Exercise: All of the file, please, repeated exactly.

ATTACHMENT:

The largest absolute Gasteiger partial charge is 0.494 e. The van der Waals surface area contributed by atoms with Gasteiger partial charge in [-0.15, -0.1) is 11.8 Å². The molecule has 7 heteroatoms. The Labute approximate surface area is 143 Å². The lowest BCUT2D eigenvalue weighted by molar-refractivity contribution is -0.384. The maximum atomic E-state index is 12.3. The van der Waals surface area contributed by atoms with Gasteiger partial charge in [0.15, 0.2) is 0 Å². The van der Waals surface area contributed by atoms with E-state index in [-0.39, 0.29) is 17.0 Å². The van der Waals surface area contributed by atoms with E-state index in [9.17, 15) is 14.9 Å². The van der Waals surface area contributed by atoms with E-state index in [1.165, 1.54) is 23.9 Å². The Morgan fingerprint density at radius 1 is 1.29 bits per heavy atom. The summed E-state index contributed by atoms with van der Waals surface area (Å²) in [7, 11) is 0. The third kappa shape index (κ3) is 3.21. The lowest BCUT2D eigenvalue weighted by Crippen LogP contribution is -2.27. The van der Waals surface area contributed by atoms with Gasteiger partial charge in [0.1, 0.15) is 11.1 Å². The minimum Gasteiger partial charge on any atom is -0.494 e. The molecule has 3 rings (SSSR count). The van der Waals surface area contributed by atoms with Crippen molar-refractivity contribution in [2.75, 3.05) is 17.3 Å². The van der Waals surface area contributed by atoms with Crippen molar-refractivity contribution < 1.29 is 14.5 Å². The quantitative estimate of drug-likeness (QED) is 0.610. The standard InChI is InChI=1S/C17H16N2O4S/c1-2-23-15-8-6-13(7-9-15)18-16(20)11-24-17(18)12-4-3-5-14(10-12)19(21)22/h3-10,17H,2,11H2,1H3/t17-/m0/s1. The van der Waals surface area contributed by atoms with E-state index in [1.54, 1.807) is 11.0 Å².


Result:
The largest absolute Gasteiger partial charge is 0.494 e. The van der Waals surface area contributed by atoms with Gasteiger partial charge in [-0.15, -0.1) is 11.8 Å². The molecule has 7 heteroatoms. The Labute approximate surface area is 143 Å². The lowest BCUT2D eigenvalue weighted by molar-refractivity contribution is -0.384. The maximum atomic E-state index is 12.3. The van der Waals surface area contributed by atoms with Gasteiger partial charge in [0.15, 0.2) is 0 Å². The van der Waals surface area contributed by atoms with E-state index in [-0.39, 0.29) is 17.0 Å². The van der Waals surface area contributed by atoms with E-state index in [9.17, 15) is 14.9 Å². The van der Waals surface area contributed by atoms with E-state index in [1.165, 1.54) is 23.9 Å². The Morgan fingerprint density at radius 1 is 1.29 bits per heavy atom. The summed E-state index contributed by atoms with van der Waals surface area (Å²) in [7, 11) is 0. The third kappa shape index (κ3) is 3.21. The lowest BCUT2D eigenvalue weighted by Crippen LogP contribution is -2.27. The van der Waals surface area contributed by atoms with Gasteiger partial charge in [0.1, 0.15) is 11.1 Å². The minimum Gasteiger partial charge on any atom is -0.494 e. The molecule has 3 rings (SSSR count). The van der Waals surface area contributed by atoms with Crippen molar-refractivity contribution in [2.75, 3.05) is 17.3 Å². The van der Waals surface area contributed by atoms with Crippen molar-refractivity contribution < 1.29 is 14.5 Å². The quantitative estimate of drug-likeness (QED) is 0.610. The standard InChI is InChI=1S/C17H16N2O4S/c1-2-23-15-8-6-13(7-9-15)18-16(20)11-24-17(18)12-4-3-5-14(10-12)19(21)22/h3-10,17H,2,11H2,1H3/t17-/m0/s1. The van der Waals surface area contributed by atoms with E-state index in [1.54, 1.807) is 11.0 Å².